And Sammy, because it was his older brother’s thing and his dad’s thing, he resisted pursuing music wholeheartedly until probably about five years ago. And then it became an absolute obsession. He’s a very quick learner and an amazing singer and has a real aptitude for it as well.
JB: How will the Tweedy Family plan ahead for the upcoming Cayamo #15? What are the "best practices" for boat music vacations according to Susie (& Jeff)?
JT: We’re not cruise experts. This will be our second time on a cruise. So you probably should go on travel sites that would have better information on cruises.
SMT: There’s a Facebook group for fans of the cruise!
Joe D: I'm kind of over all of the divisiveness and loathing that's become the foundation of American culture. Thinking of moving to Europe. Any thoughts or advice? Thx!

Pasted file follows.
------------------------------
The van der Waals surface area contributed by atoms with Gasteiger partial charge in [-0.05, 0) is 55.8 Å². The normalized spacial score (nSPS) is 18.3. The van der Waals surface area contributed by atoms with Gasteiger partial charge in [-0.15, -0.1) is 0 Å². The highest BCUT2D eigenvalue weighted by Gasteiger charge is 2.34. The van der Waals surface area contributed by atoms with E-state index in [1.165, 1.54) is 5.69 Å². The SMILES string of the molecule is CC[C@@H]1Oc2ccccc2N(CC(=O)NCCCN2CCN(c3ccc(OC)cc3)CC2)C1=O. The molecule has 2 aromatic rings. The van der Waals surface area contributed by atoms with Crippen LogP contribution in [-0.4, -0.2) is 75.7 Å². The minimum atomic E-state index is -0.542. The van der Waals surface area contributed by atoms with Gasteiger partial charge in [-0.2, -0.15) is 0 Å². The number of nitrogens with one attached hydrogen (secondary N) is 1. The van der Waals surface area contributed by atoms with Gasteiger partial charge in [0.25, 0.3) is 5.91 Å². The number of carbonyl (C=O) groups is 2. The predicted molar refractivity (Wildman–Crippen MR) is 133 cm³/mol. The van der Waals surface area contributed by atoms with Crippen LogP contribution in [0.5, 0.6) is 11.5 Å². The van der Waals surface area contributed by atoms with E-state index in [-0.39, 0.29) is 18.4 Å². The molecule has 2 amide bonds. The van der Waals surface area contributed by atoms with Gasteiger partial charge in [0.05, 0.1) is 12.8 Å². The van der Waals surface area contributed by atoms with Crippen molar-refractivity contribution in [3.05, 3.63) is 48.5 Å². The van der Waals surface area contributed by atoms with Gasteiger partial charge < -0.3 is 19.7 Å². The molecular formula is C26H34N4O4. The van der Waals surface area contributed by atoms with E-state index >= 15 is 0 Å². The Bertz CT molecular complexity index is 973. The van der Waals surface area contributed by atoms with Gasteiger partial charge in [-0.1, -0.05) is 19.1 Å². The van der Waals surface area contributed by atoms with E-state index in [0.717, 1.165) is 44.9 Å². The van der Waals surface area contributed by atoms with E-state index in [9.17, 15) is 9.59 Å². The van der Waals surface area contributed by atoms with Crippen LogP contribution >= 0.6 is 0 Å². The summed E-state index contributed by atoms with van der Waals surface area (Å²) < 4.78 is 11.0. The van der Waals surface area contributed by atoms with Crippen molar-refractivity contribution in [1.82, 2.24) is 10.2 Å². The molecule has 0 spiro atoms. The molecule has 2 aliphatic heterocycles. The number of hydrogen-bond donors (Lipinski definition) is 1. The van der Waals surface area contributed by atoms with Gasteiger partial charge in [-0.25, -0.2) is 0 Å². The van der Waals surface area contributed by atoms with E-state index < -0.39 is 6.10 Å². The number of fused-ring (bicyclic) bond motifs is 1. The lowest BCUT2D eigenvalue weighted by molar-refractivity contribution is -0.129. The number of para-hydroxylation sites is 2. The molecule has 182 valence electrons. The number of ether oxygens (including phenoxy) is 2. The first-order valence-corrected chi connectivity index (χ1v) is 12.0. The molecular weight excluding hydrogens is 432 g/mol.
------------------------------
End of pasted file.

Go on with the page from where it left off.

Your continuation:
JT: My advice would be to spend way less time online and more time with people, if that’s possible at all. As much of a curmudgeon as everyone talks about me being, I feel like whenever I have the opportunity to spend more time with actual people, I have less dread overall about things. I wish there was a way to earn time online by spending time with actual humans. We create wildly different relationships with each other through machines vs. in person. It’s like the difference between a car and a shopping cart. If you’re in a car and someone cuts you off, there’s a dehumanization that happens. There’s often screaming and rage, because you’ve have been dehumanized by these machines. But when you bump into somebody with your cart at the grocery store, in general most people say “oh excuse me”, because you realize you’re both knuckleheads looking the other way trying to find pancake mix.